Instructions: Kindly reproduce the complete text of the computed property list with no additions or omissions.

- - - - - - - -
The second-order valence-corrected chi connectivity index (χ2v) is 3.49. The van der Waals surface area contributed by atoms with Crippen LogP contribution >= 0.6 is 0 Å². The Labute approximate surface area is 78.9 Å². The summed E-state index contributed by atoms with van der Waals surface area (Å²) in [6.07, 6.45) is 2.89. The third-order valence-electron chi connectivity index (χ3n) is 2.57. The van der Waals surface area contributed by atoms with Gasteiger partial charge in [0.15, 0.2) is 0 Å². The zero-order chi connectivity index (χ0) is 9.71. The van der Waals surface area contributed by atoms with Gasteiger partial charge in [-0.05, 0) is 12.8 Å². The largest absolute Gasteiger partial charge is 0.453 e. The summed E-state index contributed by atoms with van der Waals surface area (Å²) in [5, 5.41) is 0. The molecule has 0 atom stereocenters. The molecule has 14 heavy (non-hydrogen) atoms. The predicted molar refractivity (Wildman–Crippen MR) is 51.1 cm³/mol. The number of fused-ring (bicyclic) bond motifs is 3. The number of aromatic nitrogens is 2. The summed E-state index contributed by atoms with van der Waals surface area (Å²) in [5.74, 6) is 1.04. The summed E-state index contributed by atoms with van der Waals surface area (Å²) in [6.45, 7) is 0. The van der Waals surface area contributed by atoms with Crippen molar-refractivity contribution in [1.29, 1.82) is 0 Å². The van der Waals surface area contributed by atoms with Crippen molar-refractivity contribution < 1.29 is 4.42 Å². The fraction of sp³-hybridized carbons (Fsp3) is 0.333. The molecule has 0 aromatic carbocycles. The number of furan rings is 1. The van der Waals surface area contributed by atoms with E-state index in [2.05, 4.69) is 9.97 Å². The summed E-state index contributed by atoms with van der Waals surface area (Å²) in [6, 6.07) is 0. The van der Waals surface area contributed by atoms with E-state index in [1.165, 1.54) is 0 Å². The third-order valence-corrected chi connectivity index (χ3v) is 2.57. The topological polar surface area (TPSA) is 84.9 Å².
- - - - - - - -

The second-order valence-corrected chi connectivity index (χ2v) is 3.49. The van der Waals surface area contributed by atoms with Crippen LogP contribution >= 0.6 is 0 Å². The Labute approximate surface area is 78.9 Å². The summed E-state index contributed by atoms with van der Waals surface area (Å²) in [6.07, 6.45) is 2.89. The third-order valence-electron chi connectivity index (χ3n) is 2.57. The van der Waals surface area contributed by atoms with Gasteiger partial charge in [0.15, 0.2) is 0 Å². The zero-order chi connectivity index (χ0) is 9.71. The van der Waals surface area contributed by atoms with Gasteiger partial charge in [-0.05, 0) is 12.8 Å². The largest absolute Gasteiger partial charge is 0.453 e. The summed E-state index contributed by atoms with van der Waals surface area (Å²) in [5, 5.41) is 0. The molecule has 0 atom stereocenters. The molecule has 14 heavy (non-hydrogen) atoms. The predicted molar refractivity (Wildman–Crippen MR) is 51.1 cm³/mol. The number of fused-ring (bicyclic) bond motifs is 3. The number of aromatic nitrogens is 2. The summed E-state index contributed by atoms with van der Waals surface area (Å²) in [5.74, 6) is 1.04. The summed E-state index contributed by atoms with van der Waals surface area (Å²) in [6.45, 7) is 0. The van der Waals surface area contributed by atoms with Crippen molar-refractivity contribution in [1.29, 1.82) is 0 Å². The van der Waals surface area contributed by atoms with Crippen molar-refractivity contribution < 1.29 is 4.42 Å². The fraction of sp³-hybridized carbons (Fsp3) is 0.333. The molecule has 0 aromatic carbocycles. The number of furan rings is 1. The van der Waals surface area contributed by atoms with E-state index in [2.05, 4.69) is 9.97 Å². The summed E-state index contributed by atoms with van der Waals surface area (Å²) in [6, 6.07) is 0. The van der Waals surface area contributed by atoms with E-state index in [1.165, 1.54) is 0 Å². The third-order valence-corrected chi connectivity index (χ3v) is 2.57. The topological polar surface area (TPSA) is 84.9 Å².